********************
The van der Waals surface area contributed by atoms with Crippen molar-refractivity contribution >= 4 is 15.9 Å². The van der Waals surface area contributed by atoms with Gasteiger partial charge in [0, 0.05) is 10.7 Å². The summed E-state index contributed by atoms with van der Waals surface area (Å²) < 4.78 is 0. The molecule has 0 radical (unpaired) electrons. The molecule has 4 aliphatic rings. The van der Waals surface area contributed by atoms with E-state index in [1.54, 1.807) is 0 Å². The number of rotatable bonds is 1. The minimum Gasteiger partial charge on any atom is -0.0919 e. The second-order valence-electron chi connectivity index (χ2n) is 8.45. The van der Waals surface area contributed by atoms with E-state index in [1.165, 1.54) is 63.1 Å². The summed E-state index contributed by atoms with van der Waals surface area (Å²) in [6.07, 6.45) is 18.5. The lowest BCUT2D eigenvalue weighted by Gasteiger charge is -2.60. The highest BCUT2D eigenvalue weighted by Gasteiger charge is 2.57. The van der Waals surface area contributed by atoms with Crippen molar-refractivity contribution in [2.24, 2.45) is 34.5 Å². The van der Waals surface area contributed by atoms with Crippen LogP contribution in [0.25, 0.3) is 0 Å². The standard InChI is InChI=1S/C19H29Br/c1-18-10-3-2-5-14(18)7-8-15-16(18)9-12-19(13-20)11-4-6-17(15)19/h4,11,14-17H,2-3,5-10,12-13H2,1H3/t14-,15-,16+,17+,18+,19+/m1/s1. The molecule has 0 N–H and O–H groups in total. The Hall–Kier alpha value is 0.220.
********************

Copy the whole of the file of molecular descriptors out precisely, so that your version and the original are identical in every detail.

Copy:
The van der Waals surface area contributed by atoms with Crippen molar-refractivity contribution >= 4 is 15.9 Å². The van der Waals surface area contributed by atoms with Gasteiger partial charge in [0, 0.05) is 10.7 Å². The summed E-state index contributed by atoms with van der Waals surface area (Å²) < 4.78 is 0. The molecule has 0 radical (unpaired) electrons. The molecule has 4 aliphatic rings. The van der Waals surface area contributed by atoms with E-state index in [1.54, 1.807) is 0 Å². The number of rotatable bonds is 1. The minimum Gasteiger partial charge on any atom is -0.0919 e. The second-order valence-electron chi connectivity index (χ2n) is 8.45. The van der Waals surface area contributed by atoms with E-state index in [1.165, 1.54) is 63.1 Å². The summed E-state index contributed by atoms with van der Waals surface area (Å²) in [6.07, 6.45) is 18.5. The lowest BCUT2D eigenvalue weighted by Gasteiger charge is -2.60. The highest BCUT2D eigenvalue weighted by Gasteiger charge is 2.57. The van der Waals surface area contributed by atoms with Crippen molar-refractivity contribution in [2.24, 2.45) is 34.5 Å². The van der Waals surface area contributed by atoms with Crippen LogP contribution in [0.25, 0.3) is 0 Å². The standard InChI is InChI=1S/C19H29Br/c1-18-10-3-2-5-14(18)7-8-15-16(18)9-12-19(13-20)11-4-6-17(15)19/h4,11,14-17H,2-3,5-10,12-13H2,1H3/t14-,15-,16+,17+,18+,19+/m1/s1. The molecule has 0 N–H and O–H groups in total. The Hall–Kier alpha value is 0.220.